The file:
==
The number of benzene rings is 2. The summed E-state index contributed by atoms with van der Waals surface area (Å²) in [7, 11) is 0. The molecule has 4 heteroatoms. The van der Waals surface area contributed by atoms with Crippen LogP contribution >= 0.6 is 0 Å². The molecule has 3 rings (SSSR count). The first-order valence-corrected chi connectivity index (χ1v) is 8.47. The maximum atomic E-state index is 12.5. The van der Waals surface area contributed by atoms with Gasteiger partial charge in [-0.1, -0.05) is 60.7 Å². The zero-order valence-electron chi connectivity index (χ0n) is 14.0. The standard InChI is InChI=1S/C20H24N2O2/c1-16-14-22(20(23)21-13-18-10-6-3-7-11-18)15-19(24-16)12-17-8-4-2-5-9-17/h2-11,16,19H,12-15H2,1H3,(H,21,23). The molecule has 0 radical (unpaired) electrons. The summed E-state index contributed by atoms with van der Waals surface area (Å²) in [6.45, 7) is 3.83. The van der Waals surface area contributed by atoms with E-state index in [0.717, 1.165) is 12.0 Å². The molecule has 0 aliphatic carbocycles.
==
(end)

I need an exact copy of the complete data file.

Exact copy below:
The number of benzene rings is 2. The summed E-state index contributed by atoms with van der Waals surface area (Å²) in [7, 11) is 0. The molecule has 4 heteroatoms. The van der Waals surface area contributed by atoms with Crippen LogP contribution >= 0.6 is 0 Å². The molecule has 3 rings (SSSR count). The first-order valence-corrected chi connectivity index (χ1v) is 8.47. The maximum atomic E-state index is 12.5. The van der Waals surface area contributed by atoms with Gasteiger partial charge in [-0.1, -0.05) is 60.7 Å². The zero-order valence-electron chi connectivity index (χ0n) is 14.0. The standard InChI is InChI=1S/C20H24N2O2/c1-16-14-22(20(23)21-13-18-10-6-3-7-11-18)15-19(24-16)12-17-8-4-2-5-9-17/h2-11,16,19H,12-15H2,1H3,(H,21,23). The molecule has 0 radical (unpaired) electrons. The summed E-state index contributed by atoms with van der Waals surface area (Å²) in [6.45, 7) is 3.83. The van der Waals surface area contributed by atoms with E-state index in [0.717, 1.165) is 12.0 Å². The molecule has 0 aliphatic carbocycles.